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Waiting for Salvation

When this building was constructed in 1929, surely no one imagined it would still be around in 2016. And who would have imagined that such a tiny little structure could become such a powerful pawn in a political game? Unfortunately, that appears to be just what is happening. On December 20, […]

Stephen Rutherford

  Ever wonder who this street in Old Town Goleta is named after? We did. And we found out about one of Goleta’s most motivated immigrants. Stephen Rutherford was a sharp real estate investor and he played a major role in the development of Goleta, but very little was written […]

The Birth of Haskells Pier

Haskells pier. A definitive marker for the end of the developed coastline and the beginning of the Gaviota Coast. If you grew up in Goleta, this pier has been in the background of lots of beach day photos… And in the foreground of many beautiful sunset shots. But it’s more than […]

The Good Doctor Winchester

Winchester Canyon. Quintessential Goleta. At the far west end of Goleta, this is one of the last places that looks like the Goleta of old. Somehow untouched by the all powerful developers, agriculture is still the order of the day and wildlife abounds. So how did this beautiful canyon get the […]

Arroyo Quemada

Have you ever heard of the Baron Ranch hiking trail? Most folks haven’t, but it’s a fine public trail a couple miles west of Refugio State Beach and it’s worth exploring. Pronounced Bear-own Ranch, the beginning of the trail runs through a 1,000 acre ranch owned and managed by Santa Barbara County.  […]

The Farren Brothers

At the far west end of Goleta there’s a road that for years only locals knew about. It doesn’t really go anywhere because it ends at a locked gate, but the view is the attraction. Looking back down at the rolling empty hillsides gives you a glimpse into the past of Goleta, […]

Victory at Ellwood? Not Quite….

On June 11th, 2015, officials from the City of Goleta and Ty Warner Hotels and Resorts gathered to announce that the property and structure would be donated to the city. Rumors of the donation had been circulating for a while and one press conference was cancelled, but this time it happened, or so […]

Goleta and Water

There’s been a lot of talk lately about our drought and the lack of water like it’s a new thing. But a water shortage for Goleta and surrounding areas is nothing new. In fact, it’s been a problem since Europeans settled here. Goleta enjoys a semi-arid climate that averages less than […]

Who was Hollister?

Hollister Avenue. It’s Goleta’s main street and we drive on it everyday.  It runs all the way through Goleta,  from Haskells Beach until it turns into State Street just east of Modoc Road. But who was Hollister? And why is this main thoroughfare named after him? If anybody deserves to have a street named after […]

Rancho Del Cielo

High above the Gaviota Coast, where the Refugio Pass reaches the crest of the Santa Ynez Mountains, there exists a grassy hollow, a level break in the dense oak and chaparral forest. Nestled in this dish shaped glade is a small lake with a few nondescript buildings scattered about. From the air, […]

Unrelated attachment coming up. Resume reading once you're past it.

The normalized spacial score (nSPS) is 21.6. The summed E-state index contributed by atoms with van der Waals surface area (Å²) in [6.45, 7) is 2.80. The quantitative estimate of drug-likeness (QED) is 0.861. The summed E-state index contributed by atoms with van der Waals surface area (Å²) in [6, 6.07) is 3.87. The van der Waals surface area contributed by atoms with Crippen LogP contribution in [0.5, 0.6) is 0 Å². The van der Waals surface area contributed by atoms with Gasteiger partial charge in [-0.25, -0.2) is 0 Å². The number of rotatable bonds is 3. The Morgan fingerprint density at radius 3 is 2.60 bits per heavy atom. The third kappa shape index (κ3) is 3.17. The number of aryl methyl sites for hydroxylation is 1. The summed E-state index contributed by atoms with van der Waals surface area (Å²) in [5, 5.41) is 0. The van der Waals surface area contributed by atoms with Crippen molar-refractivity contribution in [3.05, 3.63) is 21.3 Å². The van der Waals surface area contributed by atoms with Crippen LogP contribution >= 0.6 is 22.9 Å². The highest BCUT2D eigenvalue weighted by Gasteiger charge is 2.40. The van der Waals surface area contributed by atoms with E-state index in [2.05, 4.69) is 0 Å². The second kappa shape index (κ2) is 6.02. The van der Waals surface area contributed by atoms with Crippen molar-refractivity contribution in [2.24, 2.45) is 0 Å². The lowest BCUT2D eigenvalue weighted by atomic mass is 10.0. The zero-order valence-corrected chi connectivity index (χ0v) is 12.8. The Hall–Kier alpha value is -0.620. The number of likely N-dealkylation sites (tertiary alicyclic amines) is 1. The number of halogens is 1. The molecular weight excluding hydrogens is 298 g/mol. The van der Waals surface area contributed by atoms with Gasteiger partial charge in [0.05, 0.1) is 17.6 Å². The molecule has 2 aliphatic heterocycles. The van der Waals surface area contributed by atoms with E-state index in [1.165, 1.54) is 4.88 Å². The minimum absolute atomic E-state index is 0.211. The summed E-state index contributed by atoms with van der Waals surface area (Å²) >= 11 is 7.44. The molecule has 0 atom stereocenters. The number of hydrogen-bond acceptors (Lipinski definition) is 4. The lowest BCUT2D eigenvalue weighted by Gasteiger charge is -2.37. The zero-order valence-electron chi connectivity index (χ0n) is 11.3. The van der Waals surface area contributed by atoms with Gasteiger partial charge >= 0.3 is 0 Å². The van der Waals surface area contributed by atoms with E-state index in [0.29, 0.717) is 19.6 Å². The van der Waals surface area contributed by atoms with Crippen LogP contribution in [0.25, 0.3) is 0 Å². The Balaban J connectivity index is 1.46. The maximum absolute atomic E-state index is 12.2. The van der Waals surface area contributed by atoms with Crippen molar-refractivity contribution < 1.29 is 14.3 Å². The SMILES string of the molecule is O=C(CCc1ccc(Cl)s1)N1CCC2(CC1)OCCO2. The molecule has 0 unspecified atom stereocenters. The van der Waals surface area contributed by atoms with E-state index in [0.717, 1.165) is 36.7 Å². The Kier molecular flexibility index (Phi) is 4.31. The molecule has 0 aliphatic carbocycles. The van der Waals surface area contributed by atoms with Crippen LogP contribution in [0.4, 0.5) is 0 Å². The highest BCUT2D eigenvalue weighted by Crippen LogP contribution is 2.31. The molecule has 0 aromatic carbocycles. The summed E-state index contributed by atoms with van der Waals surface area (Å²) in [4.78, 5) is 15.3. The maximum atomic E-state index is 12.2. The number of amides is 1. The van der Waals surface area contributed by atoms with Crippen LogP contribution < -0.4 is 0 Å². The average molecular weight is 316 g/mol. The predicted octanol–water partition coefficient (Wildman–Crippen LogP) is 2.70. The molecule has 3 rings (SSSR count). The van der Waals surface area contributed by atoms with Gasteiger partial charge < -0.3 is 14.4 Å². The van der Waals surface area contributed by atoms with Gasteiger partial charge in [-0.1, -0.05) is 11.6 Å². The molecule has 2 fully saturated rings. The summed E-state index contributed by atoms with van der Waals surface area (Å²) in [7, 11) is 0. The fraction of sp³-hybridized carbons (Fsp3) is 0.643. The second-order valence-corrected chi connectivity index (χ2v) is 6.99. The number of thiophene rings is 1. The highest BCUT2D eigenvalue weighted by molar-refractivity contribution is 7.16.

The Ellwood Special

Have you ever noticed there’s a street off Hollister Avenue in western Goleta called Ellwood Station Road? You may not have, because there’s not much on it and it goes pretty much nowhere. But in the late 1800’s this road led to a very important train station, and the end […]

Gaviota Village

Driving up the coast from Goleta, just before Gaviota State Beach, you may notice this rock wall surrounded by pine trees off to the right. It doesn’t look like much today, but these are the few remnants that are left of a grand plan that just wasn’t meant to be. These old iron […]

The Gaviota Pass

Goleta is a unique place. We are surrounded by the beautiful Santa Ynez Mountains on one side and the blue Pacific Ocean on the other. The steep mountains run into the sea at Gaviota and Rincon, isolating us from the outside world. This was a predicament for the first European […]

The Tecolote Cut

Ever notice these signs along the side of the freeway? El Camino Real means The Royal Highway in Spanish and it was created by the Spaniards to get between the missions throughout California. Originally, the Camino Real was just a footpath, but in 1859 the Overland Mail Company started a campaign […]

Attack on Ellwood

At 7 PM on Feb. 23, 1942, Goleta residents were settling in to listen to President Franklin Roosevelt’s Fireside Chat on the radio. The Japanese had just attacked Pearl Harbor two and a half months earlier and tensions were high for folks living on the coast. Meanwhile, a 365 foot long Japanese […]

Kate Bell’s Cactus

If you ever walk from Haskells Beach towards Santa Barbara, you probably have noticed the hillside below Sandpiper golf course has a large, unruly patch of cactus growing on it. We’ve always seen it there, but never really thought much about it. We figured the oil companies planted it to […]

Tar

If you spend any time at all on the beaches of Goleta, you know what tar is. Some days it’s plentiful other days, there isn’t any. Surprisingly, a lot of people don’t understand why it’s there. Lots of folks assume it’s due to the big oil rigs out in the channel, […]

Naples

Most folks know there’s a stretch of the Gaviota Coast that’s referred to as Naples. But do they know how it got this name? It was first called Naples all the way back in 1887, by a wealthy world traveler named John H. Williams and his wife Alice. They had a […]

Mescaltitlan Island

When you’re driving out to Campus Point, you may not even notice this obscure little hill. But before World War II, this lump of dirt was a sizeable island and in ancient times it had a huge, thriving Chumash village on it. The purple line shows the area that was […]